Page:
Prague is a lovely historic city, unique in architecture, culture, and activities for every type of visitor. There is so much to see and do that you could easily fill up an agenda of activities for several weeks without ever getting bored, but even in a few short days it is possible to do some sightseeing and take in some of the town’s highlights at all times of day, solo, in groups, or on guided tours.
Prague sightseeing on foot is the best way to see the range of architecture from ancient times up through modern era. You can best enjoy the views from the walkway directly in front of each building. Actually, some of the great locations are not accessible via any method other than walking. For example, the underground halls and rooms beneath the Old Town Hall of Old Town are only open to visitors on foot.
Walking through the cobbled streets with a human guide gives you a very informed and interesting insight to this Magical City. On foot, you can see the Kinsky Palace or the building where Franz Kafka was born, walk past the big horse statue of St Wenceslas on the square bearing his name, pad down the halls of the Old Royal Palace and glide through the great library at Strahov Monastery. You can learn about the culture through seeing and hearing about a mix of historic and legendary events. Hearing stories, of ghosts and historic events or people, as you walk will make the city come to life – endearing Prague to your heart and mind.
One pleasant way to get familiar with Prague without walking is on a bicycle or E-bike. You can rent an individual unit to go sightseeing Prague with a private guide or go on a group guided tour. This is a quick and comfortable way to get an up close view of the town while learning about what you see as you are in route. You can ride by the Charles Bridge, Loreto Church, the Prague Castle and many other beloved sites. If you prefer the sporting view for Prague sightseeing, but on your own course instead of that set by a company or guide, riding on bike with a map makes a fun and healthy day down by the river or riding around town. Of course, if you or a companion don’t have good balance it might be advisable to merely go on foot.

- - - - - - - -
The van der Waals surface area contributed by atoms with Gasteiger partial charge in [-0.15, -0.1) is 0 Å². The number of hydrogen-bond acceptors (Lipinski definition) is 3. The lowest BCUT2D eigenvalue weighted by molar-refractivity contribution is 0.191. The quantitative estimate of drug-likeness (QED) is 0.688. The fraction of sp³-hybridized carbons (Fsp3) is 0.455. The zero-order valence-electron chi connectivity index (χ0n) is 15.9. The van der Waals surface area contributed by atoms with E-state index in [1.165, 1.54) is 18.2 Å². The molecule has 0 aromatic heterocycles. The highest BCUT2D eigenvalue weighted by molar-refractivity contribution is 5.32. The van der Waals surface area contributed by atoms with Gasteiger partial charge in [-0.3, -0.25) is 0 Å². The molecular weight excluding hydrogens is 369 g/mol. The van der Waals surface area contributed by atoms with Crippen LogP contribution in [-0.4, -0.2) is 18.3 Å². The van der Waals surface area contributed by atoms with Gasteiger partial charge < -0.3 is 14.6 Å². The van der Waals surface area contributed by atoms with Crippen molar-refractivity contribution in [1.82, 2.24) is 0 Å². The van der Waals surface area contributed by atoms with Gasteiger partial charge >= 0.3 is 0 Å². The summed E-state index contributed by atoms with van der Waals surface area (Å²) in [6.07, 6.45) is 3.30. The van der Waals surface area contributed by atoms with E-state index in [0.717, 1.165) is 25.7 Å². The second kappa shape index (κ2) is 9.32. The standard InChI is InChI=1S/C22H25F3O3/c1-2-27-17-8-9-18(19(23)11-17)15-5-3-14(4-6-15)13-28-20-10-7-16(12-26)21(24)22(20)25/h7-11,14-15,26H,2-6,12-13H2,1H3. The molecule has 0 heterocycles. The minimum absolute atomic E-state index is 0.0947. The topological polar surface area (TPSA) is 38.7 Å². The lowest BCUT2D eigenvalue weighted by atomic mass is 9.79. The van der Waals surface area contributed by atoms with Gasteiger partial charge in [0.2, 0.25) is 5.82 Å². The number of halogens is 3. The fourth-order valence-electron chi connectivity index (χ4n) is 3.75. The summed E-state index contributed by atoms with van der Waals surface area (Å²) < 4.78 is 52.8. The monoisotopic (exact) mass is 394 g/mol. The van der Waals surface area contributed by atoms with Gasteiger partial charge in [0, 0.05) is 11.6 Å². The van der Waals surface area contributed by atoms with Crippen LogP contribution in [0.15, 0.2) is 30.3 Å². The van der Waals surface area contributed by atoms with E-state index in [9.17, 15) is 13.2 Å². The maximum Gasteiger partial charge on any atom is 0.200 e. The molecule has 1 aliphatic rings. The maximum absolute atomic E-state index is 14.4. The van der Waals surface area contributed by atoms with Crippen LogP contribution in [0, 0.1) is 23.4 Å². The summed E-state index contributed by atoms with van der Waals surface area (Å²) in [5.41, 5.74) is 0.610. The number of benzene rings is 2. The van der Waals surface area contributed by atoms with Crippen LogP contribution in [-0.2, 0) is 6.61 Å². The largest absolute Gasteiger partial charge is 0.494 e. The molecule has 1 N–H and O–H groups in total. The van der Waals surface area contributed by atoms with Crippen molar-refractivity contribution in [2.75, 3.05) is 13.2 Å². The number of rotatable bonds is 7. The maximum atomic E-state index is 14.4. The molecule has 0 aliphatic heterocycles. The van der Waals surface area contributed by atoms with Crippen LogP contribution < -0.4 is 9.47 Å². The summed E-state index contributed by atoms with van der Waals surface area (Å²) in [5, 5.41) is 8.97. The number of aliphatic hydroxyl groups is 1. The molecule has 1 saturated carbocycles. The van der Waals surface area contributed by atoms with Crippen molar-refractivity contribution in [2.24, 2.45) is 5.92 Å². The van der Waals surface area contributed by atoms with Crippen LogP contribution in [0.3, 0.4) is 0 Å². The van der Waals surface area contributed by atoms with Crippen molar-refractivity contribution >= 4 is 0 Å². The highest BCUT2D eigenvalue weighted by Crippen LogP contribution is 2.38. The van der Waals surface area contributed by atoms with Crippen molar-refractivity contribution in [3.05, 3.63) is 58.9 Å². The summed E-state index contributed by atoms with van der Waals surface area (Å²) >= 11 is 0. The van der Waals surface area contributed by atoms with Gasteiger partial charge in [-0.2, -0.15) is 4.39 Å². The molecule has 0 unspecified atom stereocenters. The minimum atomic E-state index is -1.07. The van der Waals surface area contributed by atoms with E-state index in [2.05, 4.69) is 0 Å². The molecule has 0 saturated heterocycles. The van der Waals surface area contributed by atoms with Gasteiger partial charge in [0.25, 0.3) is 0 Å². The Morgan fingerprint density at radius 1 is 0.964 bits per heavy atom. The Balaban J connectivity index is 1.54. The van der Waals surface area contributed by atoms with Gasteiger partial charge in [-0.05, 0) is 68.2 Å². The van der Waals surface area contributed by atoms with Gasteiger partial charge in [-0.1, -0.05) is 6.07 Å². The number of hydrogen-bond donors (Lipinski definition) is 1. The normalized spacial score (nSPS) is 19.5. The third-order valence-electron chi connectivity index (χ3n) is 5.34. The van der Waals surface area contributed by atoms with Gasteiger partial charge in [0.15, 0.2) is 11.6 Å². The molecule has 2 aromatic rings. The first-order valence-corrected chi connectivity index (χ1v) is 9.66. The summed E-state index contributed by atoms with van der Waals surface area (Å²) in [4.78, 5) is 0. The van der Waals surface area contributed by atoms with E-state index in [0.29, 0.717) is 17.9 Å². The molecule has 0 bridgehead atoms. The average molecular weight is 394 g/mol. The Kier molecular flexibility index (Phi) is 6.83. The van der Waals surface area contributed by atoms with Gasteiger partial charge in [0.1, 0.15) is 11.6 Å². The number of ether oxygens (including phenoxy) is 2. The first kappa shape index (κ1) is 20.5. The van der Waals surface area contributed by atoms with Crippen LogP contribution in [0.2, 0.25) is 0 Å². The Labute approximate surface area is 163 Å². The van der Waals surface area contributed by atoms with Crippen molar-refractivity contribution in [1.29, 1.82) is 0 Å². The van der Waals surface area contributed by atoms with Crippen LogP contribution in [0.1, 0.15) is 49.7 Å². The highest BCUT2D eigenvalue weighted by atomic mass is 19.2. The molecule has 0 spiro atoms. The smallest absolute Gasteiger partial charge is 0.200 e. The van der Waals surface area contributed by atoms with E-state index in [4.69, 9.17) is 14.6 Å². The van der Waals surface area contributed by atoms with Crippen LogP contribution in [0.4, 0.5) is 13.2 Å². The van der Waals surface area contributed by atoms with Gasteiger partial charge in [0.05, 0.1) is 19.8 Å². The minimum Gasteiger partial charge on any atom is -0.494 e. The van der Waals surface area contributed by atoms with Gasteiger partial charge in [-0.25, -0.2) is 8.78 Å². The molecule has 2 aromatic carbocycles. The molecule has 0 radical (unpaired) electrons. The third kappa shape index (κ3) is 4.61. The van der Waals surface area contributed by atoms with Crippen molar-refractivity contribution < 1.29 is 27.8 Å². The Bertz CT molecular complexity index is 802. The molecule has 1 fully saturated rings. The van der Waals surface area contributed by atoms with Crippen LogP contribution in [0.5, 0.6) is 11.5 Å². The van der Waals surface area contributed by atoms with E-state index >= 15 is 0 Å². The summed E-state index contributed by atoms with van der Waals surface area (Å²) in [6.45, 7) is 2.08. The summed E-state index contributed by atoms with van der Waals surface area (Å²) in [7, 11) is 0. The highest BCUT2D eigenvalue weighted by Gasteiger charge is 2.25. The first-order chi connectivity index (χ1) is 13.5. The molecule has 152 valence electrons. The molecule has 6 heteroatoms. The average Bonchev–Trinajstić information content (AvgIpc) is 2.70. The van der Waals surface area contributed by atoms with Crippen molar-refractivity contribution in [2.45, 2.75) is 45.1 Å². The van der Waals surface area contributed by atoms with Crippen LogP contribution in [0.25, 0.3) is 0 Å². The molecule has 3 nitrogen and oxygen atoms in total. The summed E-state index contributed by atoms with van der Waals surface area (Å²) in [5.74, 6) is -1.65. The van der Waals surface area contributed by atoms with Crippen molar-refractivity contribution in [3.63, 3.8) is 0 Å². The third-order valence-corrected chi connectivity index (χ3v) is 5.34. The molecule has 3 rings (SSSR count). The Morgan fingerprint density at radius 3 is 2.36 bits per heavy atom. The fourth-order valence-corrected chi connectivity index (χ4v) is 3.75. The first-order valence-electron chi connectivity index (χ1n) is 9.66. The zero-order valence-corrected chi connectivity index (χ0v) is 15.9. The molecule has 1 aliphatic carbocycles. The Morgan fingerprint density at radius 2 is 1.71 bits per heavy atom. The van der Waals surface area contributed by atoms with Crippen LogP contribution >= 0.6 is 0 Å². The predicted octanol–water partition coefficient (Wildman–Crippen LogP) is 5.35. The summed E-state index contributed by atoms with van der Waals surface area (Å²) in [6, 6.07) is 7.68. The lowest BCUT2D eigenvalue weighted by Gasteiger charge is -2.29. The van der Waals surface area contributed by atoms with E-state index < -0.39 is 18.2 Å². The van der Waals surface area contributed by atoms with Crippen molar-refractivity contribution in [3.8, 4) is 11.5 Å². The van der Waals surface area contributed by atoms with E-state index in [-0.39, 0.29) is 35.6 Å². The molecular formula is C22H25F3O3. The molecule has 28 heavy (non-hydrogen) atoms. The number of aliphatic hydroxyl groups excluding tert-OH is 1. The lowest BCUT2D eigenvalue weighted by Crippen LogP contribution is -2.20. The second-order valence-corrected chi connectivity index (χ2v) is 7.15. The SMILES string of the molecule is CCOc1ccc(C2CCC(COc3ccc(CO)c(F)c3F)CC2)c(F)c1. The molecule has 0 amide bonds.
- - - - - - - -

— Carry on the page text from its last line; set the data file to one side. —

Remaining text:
Even though the number of sites in Prague seem limitless, there is just as much to see in the surrounding environs. Going to outlaying villages and towns add seasoning to your taste of Prague. Some such popular towns include Lidice which the Nazis razed to avenge the assassination of Heidrich; the town of Kutna Hora where you find a Gothic cathedral and a church made from bones; the castle and quaint town of Karlstejn; Melnik, which features a Renaissance castle and wine cellars; or even Karlovy Vary which is full of natural springs said to bring health but, if they fail, you can try Dr. Becher’s herbal cure-all liquor Becherovka, a true authentic Czech drink.
To get to other towns, the public transportation from Prague’s city center is reliable, cheap, and relatively quick. But, if you don’t speak Czech it may be frustrating or confusing to make transport connections and find your way around these small towns.
Hiring a private guide with his or her all-inclusive care in navigating the journey, giving the history and stories, translating menus and site signs, etc. will ensure comfort with quality and stress-free entertainment. Usually, private guides have a higher price per hour than your average tour around town, but if you split the cost among several family members or friends, the price comes out about the same or even cheaper than if you were to go on a “store-bought” 1-hour tour.
No matter the mode of getting around town, no matter what you see, the more involved you get in your Prague adventure, the more you will enjoy the memories you make in this magical city.
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